An array of solar panels is installed on a residential roof. Creative commons photo by Flickr user Jon Callas.
An array of solar panels is installed on a residential roof. Creative commons photo by Flickr user Jon Callas.

Starting this summer, Advanced Solar & Electric LLC will match CPS Energy’s solar rebate for customers who install solar panels on homes that are worth $100,000 or less.

The unique incentive program is aimed at getting lower-income residents to participate in the solar industry and, thus, reap the long-term cost-saving benefits of owning a solar array, said the local solar company’s owner Don Dickey.

“Solar energy is not for anyone, just people that use electricity,” Dickey quipped on Monday. The additional incentive will also be offered to residents in City Council districts 1-5, where CPS Energy distributed the least amount of rebate dollars over the life of the public utility’s Save for Tomorrow Energy Plan (STEP) funding.

Dickey will be joined by utility and community leaders on Monday, Aug. 22 for a roundtable discussion about the new initiative that he estimates will help more than 500 people go solar. Representatives from District 2, chambers of commerce, and Bexar County are expected to attend. More information on how to sign up will be made available on the solar company’s website soon.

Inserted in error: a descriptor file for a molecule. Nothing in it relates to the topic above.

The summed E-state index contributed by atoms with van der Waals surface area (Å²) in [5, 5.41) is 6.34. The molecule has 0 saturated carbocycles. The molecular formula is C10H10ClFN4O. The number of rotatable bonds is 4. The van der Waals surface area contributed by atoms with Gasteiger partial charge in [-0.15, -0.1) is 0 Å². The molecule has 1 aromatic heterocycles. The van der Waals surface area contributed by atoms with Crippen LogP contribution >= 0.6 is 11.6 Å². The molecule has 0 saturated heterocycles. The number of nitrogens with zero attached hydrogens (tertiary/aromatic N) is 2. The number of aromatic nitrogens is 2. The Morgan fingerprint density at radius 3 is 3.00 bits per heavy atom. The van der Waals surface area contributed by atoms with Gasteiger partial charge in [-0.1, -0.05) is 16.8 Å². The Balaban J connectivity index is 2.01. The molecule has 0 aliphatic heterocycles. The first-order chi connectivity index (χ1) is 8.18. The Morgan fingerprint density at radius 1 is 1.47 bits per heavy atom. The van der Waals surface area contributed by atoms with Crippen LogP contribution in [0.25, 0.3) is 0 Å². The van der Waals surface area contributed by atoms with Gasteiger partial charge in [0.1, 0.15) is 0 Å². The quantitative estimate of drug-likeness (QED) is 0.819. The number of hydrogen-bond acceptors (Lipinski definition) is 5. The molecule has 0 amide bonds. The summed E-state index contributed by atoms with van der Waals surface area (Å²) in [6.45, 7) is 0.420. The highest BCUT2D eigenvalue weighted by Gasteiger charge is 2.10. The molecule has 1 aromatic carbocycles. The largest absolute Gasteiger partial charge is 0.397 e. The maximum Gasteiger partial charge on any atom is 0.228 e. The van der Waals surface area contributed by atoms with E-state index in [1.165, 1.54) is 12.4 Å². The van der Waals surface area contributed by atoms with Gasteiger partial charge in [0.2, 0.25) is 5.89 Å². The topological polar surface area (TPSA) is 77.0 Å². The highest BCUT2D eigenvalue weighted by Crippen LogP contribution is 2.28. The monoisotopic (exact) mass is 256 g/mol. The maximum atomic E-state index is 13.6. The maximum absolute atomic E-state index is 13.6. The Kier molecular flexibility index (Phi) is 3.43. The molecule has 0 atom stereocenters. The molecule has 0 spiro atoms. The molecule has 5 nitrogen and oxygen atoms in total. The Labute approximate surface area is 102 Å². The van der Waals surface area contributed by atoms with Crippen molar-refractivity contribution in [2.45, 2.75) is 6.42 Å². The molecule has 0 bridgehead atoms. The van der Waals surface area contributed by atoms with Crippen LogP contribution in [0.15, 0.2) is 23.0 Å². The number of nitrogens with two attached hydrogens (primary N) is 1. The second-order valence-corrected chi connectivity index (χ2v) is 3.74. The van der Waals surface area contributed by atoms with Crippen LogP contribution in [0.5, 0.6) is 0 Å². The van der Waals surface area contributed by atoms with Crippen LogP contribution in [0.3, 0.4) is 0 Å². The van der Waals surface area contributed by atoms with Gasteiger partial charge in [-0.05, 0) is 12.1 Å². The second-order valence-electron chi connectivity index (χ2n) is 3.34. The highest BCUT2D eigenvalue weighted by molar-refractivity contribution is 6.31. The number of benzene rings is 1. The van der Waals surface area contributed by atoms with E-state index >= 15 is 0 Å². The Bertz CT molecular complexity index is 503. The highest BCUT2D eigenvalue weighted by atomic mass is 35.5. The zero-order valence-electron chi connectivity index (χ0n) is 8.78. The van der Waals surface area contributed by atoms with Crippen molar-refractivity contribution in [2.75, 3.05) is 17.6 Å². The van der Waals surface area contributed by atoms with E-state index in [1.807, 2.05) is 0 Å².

Advanced Solar and community leaders hope this initiative will bring more solar into people’s everyday lives by increasing awareness about alternative energies and, ultimately, money in the bank. The average 4.3 kilowatt residential solar array would cost about $2,600 less out of pocket under the additional incentive, bringing the total cost down to $5,822. Because federal Solar Investment Tax (ITC) Credit is 30% based on the total cost of the system minus other rebate programs, the ITC is less than the total $3,809 additional discount from Advanced Solar.

Advanced Solar's break down of total incentives (left) and cost benefit over 25 years (right).
Advanced Solar’s break down of total incentives (left) and cost benefit over 25 years (right). Without Advanced Solar’s incentive, the ITC for a 4.3 kilowatt system would be $3,638.